The June Nineteenth date has come to represent the day when all Black people were emancipated, but all enslaved persons were not free on June 19, 1865. In border states outside of the Confederacy, enslaved persons were not fully free until December 1865—six months after Granger gave the order in Texas. Some enslaved persons were emancipated even before the Emancipation Proclamation went into effect in 1863. In Washington D.C., the Emancipation Act of April 1862 liberated enslaved persons the year before Abraham Lincoln’s proclamation went into effect. Still others celebrated emancipation when the opportunity presented itself. 

Ambrose Douglass, a formerly enslaved man from North Carolina remembered a continuous cycle of celebration upon seeing Union troops arrive in their town: “I guess we musta celebrated ‘Mancipation about twelve times in Harnett County [NC]. Every time a bunch of No’thern sojers would come through they would tell us we was free and we’d begin celebrating.” Ambrose Douglass’s experience represented one of the earliest moments Black folks made meaning of their emancipation. Those freedom making acts would be repeated by millions of Black people in the years and decades after slavery. Without provisions from the federal government to help establish themselves as free and independent citizens, each freed Black person made their own freedom the best way they could.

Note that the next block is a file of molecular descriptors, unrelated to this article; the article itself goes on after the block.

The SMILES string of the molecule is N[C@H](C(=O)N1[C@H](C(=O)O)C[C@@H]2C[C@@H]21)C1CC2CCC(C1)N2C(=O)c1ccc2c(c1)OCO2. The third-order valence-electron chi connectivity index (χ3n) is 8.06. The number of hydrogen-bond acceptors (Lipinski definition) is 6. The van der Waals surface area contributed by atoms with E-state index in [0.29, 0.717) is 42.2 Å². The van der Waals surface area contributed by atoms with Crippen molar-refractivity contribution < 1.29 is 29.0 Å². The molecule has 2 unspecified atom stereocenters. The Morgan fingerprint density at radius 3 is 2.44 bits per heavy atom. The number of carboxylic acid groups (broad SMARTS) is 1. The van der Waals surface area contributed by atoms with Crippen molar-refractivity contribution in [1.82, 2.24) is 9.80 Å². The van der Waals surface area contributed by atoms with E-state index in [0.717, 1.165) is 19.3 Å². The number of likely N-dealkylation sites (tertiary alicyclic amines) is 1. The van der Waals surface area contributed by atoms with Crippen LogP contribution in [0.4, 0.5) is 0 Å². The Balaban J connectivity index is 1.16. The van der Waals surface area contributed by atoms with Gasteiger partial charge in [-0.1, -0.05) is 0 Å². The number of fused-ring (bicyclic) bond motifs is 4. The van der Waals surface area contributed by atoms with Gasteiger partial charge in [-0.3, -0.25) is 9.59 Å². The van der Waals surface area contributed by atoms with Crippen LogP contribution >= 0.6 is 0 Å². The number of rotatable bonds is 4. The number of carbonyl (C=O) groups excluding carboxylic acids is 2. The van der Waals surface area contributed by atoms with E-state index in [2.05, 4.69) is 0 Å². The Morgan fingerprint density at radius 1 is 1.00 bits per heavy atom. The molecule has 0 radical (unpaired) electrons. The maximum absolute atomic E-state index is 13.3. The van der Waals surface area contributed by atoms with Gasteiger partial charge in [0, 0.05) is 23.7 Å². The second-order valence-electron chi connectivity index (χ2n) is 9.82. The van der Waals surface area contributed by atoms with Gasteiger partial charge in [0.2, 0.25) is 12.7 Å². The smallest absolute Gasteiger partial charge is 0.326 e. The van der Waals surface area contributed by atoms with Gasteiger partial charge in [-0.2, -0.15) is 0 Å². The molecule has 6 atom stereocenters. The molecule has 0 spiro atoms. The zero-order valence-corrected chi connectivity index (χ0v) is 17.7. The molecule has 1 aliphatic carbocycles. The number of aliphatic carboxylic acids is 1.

Celebration meets resistance

Emancipation Day celebrations were an extension of Black freedom-making practices. As early as 1866, Black folks began gathering to celebrate emancipation, or, Jubilee Day. Early celebrations often took place in Black churches and private spaces, featuring prayers, readings of poems and political speeches. They included food, music and entertainment, including Black Civil War veterans donning their uniforms and parading in front of the cheering crowds. The festivals themselves were public displays of Black liberation and achievement. Event goers often displayed American flags prominently to show pride in their new status as free Americans.

Yet, Emancipation Day celebrations were almost immediately met with resistance. City officials used segregation mandates to foreclose upon African Americans’ efforts to celebrate in public spaces. In some places, local whites enforced noise ordinances to shut down the festivities. In the newspapers, southern whites declared Freedom Day celebrations unpatriotic and potentially dangerous. But Black folks gathered anyway.